Stress signaling by death-triggered loss of PI(18:1/18:1)
The cytotoxic conditions used in our study consistently activated p38 MAPK (Supplementary Fig. 25a) but varied in their effect on the UPR (Supplementary Fig. 25b) and autophagy (Supplementary Fig. 25c). The UPR marker protein BiP was substantially elevated by TPG and VAL and less by MC (Supplementary Fig. 25b), and the central protein in autophagy, LC3B61, showed strongest PE conjugation for STS, TPG, VAL, and MC (Supplementary Fig. 25c). Our findings confirm that programmed cell death is closely linked to fibroblast stress signaling but also underline the heterogeneity in the response between cytotoxic stressors. To investigate whether the drop of PI(18:1/18:1) during cell death evokes stress signaling, we incorporated the lipid into fibroblasts either using PI(18:1/18:1)-containing liposomes or by supplementing non-esterified 18:1 and then applied cytotoxic conditions. PI(18:1/18:1) decreased (i) the activation of p38 MAPK throughout the cytotoxic settings (Supplementary Fig. 25a), (ii) diminished LC3B lipidation (VAL > TPG, MC > STS) (Supplementary Fig. 25c), and (iii) reduced the UPR in TPG-, VAL- and MC-treated cells by trend (Supplementary Fig. 25b). The suppression of stress signaling by PI(18:1/18:1) is associated with a slightly attenuated apoptotic progression under multiple cytotoxic conditions (Supplementary Fig. 25d) but did not restore viable cell numbers (Supplementary Fig. 25e), as expected from the failure of PI(18:1/18:1) to decrease the total number of necrotic/apoptotic cells upon SCD1 inhibition (Fig. 6e). To further explore why supplementation of PI(18:1/18:1) failed to prevent the decrease in cell numbers under cytotoxic conditions, we co-treated fibroblasts with VAL and free 18:1, which is efficiently incorporated into PI and other phospholipids (Supplementary Fig. 21a). While 18:1 neither prevented the overall decrease in viable cell numbers (Supplementary Fig. 27a) nor membrane intactness (Supplementary Fig. 27b), it effectively reduced the proportion of necrotic/apoptotic cells within the fraction of viable (attached) cells, as shown by PI/annexin V staining (Supplementary Fig. 27c, d). Together, the lipokine PI(18:1/18:1) buffers stress responses (i.e., p38 MAPK signaling, UPR) in programmed cell death, tunes survival responses (i.e., autophagy), and, as suggested by 18:1 supplementation studies, seems to be beneficial for the vitality of surviving cells under cytotoxic stress.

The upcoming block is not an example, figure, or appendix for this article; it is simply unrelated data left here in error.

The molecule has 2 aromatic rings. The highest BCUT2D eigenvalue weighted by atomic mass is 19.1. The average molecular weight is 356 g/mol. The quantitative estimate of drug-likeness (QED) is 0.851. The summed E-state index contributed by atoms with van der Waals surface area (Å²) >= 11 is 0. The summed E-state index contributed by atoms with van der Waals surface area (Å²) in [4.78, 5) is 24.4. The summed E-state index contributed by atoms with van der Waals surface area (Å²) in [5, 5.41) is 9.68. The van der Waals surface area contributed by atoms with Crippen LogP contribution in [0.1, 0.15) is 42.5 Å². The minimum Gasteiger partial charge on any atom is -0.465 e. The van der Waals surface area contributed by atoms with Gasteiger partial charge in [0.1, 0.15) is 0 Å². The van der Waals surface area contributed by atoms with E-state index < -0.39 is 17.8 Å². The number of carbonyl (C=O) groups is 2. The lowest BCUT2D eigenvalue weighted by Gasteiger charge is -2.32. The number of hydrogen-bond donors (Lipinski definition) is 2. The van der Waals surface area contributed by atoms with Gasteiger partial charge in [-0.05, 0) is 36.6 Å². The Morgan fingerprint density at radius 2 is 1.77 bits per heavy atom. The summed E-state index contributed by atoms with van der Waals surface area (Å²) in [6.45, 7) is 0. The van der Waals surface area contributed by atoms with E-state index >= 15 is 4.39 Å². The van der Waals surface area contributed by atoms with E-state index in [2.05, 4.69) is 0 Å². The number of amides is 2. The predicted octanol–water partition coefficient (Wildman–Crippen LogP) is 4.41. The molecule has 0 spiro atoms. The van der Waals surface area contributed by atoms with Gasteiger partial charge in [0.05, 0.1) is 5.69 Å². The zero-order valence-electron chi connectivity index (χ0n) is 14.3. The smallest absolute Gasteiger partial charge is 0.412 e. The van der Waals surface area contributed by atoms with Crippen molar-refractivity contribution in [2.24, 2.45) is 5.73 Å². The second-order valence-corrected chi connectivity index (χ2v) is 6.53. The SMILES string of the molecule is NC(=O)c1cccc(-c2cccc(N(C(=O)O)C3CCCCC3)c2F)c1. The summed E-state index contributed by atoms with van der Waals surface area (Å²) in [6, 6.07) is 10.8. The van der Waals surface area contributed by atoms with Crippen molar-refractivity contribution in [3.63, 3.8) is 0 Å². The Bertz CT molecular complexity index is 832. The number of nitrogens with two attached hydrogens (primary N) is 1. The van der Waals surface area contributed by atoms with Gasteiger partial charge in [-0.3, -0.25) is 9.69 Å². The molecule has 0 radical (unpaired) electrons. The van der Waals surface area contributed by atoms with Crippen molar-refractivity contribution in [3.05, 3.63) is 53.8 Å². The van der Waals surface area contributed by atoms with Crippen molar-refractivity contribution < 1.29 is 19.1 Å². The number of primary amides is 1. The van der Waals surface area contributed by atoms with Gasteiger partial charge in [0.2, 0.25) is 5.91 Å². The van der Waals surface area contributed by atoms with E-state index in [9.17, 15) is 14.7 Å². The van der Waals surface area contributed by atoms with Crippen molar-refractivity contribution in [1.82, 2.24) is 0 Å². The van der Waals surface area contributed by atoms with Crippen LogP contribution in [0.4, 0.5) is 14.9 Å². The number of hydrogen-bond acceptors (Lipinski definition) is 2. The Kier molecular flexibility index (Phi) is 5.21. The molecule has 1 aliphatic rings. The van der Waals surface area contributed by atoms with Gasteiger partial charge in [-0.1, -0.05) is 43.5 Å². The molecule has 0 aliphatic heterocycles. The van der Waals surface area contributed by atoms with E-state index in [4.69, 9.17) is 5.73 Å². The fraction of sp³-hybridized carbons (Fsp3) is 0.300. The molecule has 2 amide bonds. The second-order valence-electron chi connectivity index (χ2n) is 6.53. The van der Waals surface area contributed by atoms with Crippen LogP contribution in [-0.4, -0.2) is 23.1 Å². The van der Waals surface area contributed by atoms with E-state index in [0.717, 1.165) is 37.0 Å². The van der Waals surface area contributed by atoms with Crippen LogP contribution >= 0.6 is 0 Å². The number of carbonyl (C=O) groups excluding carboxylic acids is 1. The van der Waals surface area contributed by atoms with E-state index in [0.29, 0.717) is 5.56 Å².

PI(18:1/18:1) in the context of stress-tolerance
Stress signaling is a central element in (patho)physiological processes, such as tumorigenesis, chemoresistance, aging, and infection. We monitored PI(18:1/18:1) levels in these contexts to explore the phospholipid’s potential in adjusting stress tolerance. Our focus was first on malignant cells, whose cancerogenic, metastatic, immunosuppressive, and chemoresistant capacity is increased by sustained stress signaling62. Notably, high PI(36:2) levels have been reported for tumor cell lines and pancreatic neoplasia in mice and were ascribed to p53 mutations63. PI(36:2) comprises multiple isobaric species including PI(18:1/18:1). To substantiate that PI(18:1/18:1) is regulated during tumorigenesis, we investigated B-cell lymphoma from Eµ-Myc-transgenic mice relative to pre-tumoral IgM- B-cells and found a strong accumulation of PI(18:1/18:1) in lymphomas (Fig. 9a). The increase in PI(18:1/18:1) ratios during malignant transformation was associated with enhanced Ulk1 phosphorylation at Ser757 (Fig. 9b). The effect was less pronounced for the IgM+ phenotype (Fig. 9a), as expected from the preferential loss of p53 in IgM- as compared to IgM+ lymphomas64. Ulk1 participates in the initiation of autophagy and is inhibited by mTORC1 through phosphorylation at Ser75765. In agreement with enhanced mTORC1 activity66, the phosphorylation of further target proteins (4E-BP1, S6-kinase and its substrate rpS6, Fig. 9b) was enhanced. Together, the increase of PI(18:1/18:1) in B-cell lymphoma is associated with elevated mTORC1 activity and inhibition of ULK1, indicative of impaired autophagy.